Is there just a carrier peak right in the middle of a signal you are trying to receive? An automatic notch filter (ANF) is a tool in some radios to remove interfering carriers. CW operators might not find an ANF as useful. An ANF can cause the removal of the CW signal as well as the interfering carrier. On the other hand, an ANF can be very helpful in cleaning up SSB signals.

Some high end radios and many SDR’s have a a tool called a DSP. This digital signal processing filter, or digital noise reduction can impact:

  • Broadband white noise
  • Ignition noise and
  • Power line noise

All of these choices are correct when asked about DSP processing. 

Here’s a problem I’ve had. One of my home network routers was causing interference. I saw it as a series of carriers at regular intervals across a wide frequency range. The problem turned out to be related to switch-mode power supplies. Sometimes they are inside equipment, other times they are “wall warts.”

Equipment is expensive. What are options for protecting your equipment from power line issues and lightning. A single point ground system bonds equipment together at one spot. That includes RF and home electrical. One purpose of this is to ensure all lightning protectors activate at the same time. You would also put your station’s AC surge protector on the single point ground panel. 

Let’s wrap up with a discussion about the performance of your antenna network. Link margin is a sum of total gains and losses in your antenna network. Your antenna analyzer and other tools would measure some of these factors. You’ll need to calculate a couple for the exam. As we said, this is a sum, so just add and subtract to get your totals.  

You’re given this problem to calculate. What is the link margin in a system with a transmit power level of 100 W (+40 dBm), a system antenna gain of 10 dBi, a cable loss of 3 dB, a path loss of 136 dB, a receiver minimum discernable signal of -103 dBm, and a required signal-to-noise ratio of 6 dB?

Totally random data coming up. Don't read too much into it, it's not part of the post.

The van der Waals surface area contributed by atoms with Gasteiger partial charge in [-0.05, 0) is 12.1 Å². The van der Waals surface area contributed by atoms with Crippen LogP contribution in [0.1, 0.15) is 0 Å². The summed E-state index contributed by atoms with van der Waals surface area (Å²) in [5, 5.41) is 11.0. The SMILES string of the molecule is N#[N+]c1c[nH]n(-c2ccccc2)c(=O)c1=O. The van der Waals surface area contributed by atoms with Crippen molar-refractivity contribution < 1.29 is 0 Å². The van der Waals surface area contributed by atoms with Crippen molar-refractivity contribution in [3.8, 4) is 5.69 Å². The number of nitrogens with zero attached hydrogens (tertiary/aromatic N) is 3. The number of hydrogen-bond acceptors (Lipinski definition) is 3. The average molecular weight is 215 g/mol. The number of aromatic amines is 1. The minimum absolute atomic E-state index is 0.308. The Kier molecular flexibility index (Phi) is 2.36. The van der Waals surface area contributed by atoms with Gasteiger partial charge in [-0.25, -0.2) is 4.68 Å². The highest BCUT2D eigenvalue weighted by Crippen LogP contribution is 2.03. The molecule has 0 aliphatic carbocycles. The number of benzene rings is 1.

Let’s pick out the right figures. First the positives, we have 40 dB of power and 10 dB of antenna gain, so that gives us +50 dB to use. We’ll ignore the m and i for this calculation.

40 dB + 10 dB = 50 dB into the antenna network.   

The minimum discernable signal is also a positive for our link budget, so we’ll add that in as well.  Flip the sign and add 103 dB to our positives or gains.  

50 dB + 103 dB = 153 dB gains

Now let’s subtract out the losses. We have a 3dB cable loss. The path loss  is 136 dB. We need to account for the 6 dB required SNR so that goes into our negative list as well.

3 dB + 136 dB + 6 dB = 145 dB losses.

Now, just one more calculation. 153 dB gains minus 145 dB losses leaves us with our answer. Our link margin is good at +8db. 

There is one more calculation to cover. We’re using the same formula of adding gains, and subtracting losses. So, we can handle this easier question about received signal level.

What is the received signal level with a transmit power of 100 W (+40 dBm), a transmit antenna gain of 6 dBi, a receive antenna gain of 3 dBi, and a path loss of 100 dB?

Our gains are 40 dB, 6 dB and 3 dB. Our path loss is 100 dB. 

Add those up and 40 + 6 + 3 is 49.  Subtract 100 in losses to get our answer of -51 dBm. While this question doesn’t specifically ask for link margin, notice it’s calculated the same way.